I do not imbibe the gift of Bacchus, and thus I struggle with the traditional concept of "going out."

After night falls, the principal options for adult social interaction tend to revolve around fermented liquids. Thus, there isn't a lot for me to do out in the world during the course of an evening. Going out to dinner only lasts until you finish your meal, movies don't lend themselves to social interaction and one can only hang out at Barnes & Noble until 10 p.m.

On a recent trip, Flo and I discovered a board game café. Well, more like we discovered it in the way that Columbus discovered America. There were already people there, but we didn't give anyone small pox. It was the perfect solution to the unathletic teetotaler's dilemma.

The concept is simple: the café has a wall of 1,500 board games, from the old-fashioned standbys like Risk to modern games bristling with clever rules and die cast components. You pay a small cover charge (less than the cost of a single shot of vodka as Flo tells me), and can play all the games you like. There's food and drinks available from the café. You hang out until you run out of steam.

In one evening we escaped a cursed temple, assembled planets out of random parts, saved people from a burning building, built award-winning skyscrapers and conquered empires. At nearby tables medieval cities rose, space ships tore across the void and the knights of Camelot struggled to find the traitor in their midst.


Advertisement

This is exactly the sort of night-out experience I wish I could find closer to home. It takes one of my favorite hobbies and removes the hermit-like isolation that often comes with it.

Board gaming is a hobby that struggles to be taken seriously because most people only remember board games as the crummy activities that were foisted upon them as children. This is due to the unfortunate prevalence of a handful of truly awful games that simply refuse to die. When the average human thinks of board games, they will invariably mention games like Monopoly, a game designed explicitly to be so terrible it will turn you against capitalism (look it up if you don't believe me), and Candyland, not technically a game in that the only effect the players have on the outcome is the order in which they sit around the table. For those of you who have repressed your memories of Candyland, all you do is draw a card and move to the next space of the same color without any actual input on your part.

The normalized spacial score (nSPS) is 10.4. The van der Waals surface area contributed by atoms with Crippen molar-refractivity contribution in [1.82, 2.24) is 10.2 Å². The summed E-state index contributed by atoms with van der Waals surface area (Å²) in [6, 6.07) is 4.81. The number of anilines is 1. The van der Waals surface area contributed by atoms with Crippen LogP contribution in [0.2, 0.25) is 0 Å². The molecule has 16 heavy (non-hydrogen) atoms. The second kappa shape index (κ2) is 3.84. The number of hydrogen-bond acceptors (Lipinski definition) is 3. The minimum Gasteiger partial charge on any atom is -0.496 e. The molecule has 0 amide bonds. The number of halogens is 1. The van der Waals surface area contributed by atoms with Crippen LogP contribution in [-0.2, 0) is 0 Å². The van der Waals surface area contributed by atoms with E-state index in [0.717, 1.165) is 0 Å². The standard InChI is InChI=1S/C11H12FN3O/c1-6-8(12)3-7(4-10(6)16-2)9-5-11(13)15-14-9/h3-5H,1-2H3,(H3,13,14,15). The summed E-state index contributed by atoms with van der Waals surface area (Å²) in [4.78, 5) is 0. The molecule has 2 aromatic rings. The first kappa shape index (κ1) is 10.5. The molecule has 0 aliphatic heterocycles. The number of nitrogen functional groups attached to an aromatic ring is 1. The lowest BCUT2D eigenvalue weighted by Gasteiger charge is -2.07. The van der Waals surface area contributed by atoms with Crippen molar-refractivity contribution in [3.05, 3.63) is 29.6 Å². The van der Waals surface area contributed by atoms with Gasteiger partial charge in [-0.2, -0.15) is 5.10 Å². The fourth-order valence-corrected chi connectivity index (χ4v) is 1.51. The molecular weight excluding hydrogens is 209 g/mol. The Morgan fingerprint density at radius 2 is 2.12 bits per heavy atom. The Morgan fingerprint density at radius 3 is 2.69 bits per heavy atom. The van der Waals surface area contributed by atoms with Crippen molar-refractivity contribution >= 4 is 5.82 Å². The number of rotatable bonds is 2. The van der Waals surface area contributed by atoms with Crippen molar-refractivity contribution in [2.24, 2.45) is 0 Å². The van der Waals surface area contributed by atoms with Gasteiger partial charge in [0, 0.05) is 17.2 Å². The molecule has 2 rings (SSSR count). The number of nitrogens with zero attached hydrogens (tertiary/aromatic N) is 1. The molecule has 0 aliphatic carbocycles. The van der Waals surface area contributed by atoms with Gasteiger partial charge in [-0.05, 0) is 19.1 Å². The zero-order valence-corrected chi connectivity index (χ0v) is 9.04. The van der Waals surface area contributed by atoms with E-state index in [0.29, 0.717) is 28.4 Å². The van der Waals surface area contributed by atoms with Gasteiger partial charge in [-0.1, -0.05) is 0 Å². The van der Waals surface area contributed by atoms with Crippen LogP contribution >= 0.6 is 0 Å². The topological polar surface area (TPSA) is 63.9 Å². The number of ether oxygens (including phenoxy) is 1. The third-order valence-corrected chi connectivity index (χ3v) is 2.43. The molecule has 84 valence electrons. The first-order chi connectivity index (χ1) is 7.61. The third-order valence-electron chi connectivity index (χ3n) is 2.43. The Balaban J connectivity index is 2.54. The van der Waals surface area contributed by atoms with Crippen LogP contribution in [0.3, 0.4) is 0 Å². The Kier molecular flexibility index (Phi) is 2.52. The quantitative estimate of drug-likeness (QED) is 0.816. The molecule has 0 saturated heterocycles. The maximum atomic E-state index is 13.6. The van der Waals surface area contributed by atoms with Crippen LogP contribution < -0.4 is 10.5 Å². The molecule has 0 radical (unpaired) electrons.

Board games have come a long way in the last few decades, such that equating modern board gaming to those early efforts is like saying "Video games? You mean like Pong?" or "Movies? What, like Charlie Chaplin?"

Perhaps the greatest strength that board games have is how the cleverer sort take advantage of the players around the board. Anyone who has tried their hand at Risk will eventually realize that the meat of the game isn't played on the board (beyond the strategy of "start in Australia"), but rather in the alliances and betrayals made among the players. This transforms what would otherwise be a rather dull exercise in dice rolling to a brutal game of geopolitics and shattered trust. And Risk is on the lower end of the spectrum for brutality, scoring a measly three out of 12 Caesars on the backstabbing scale. The Game of Thrones board game is supposedly so vicious that any friendships that go into it come out deader than a sympathetic character in the series of the same name.

They aren't all ruthlessly cutthroat though. In Seven Wonders the players compete indirectly, striving to build the greatest city but never come into direct conflict. In Pandemic the players work as a team to halt the spread of a series of diseases around the globe, winning or losing together. In Cards Against Humanity winning is only a house rule because it's just about trying to be the worst person you can in front of your friends and laughing at each other.

Back home I already miss the café. It's a concept I love, both because it represents an entertaining alternative to a night out at the bars and because it suggests that there could be other excellent ideas out there for unconventional nights out. So if anyone has a new idea and is looking for an investor, I'm listening. Just as long as you can accept cardboard money.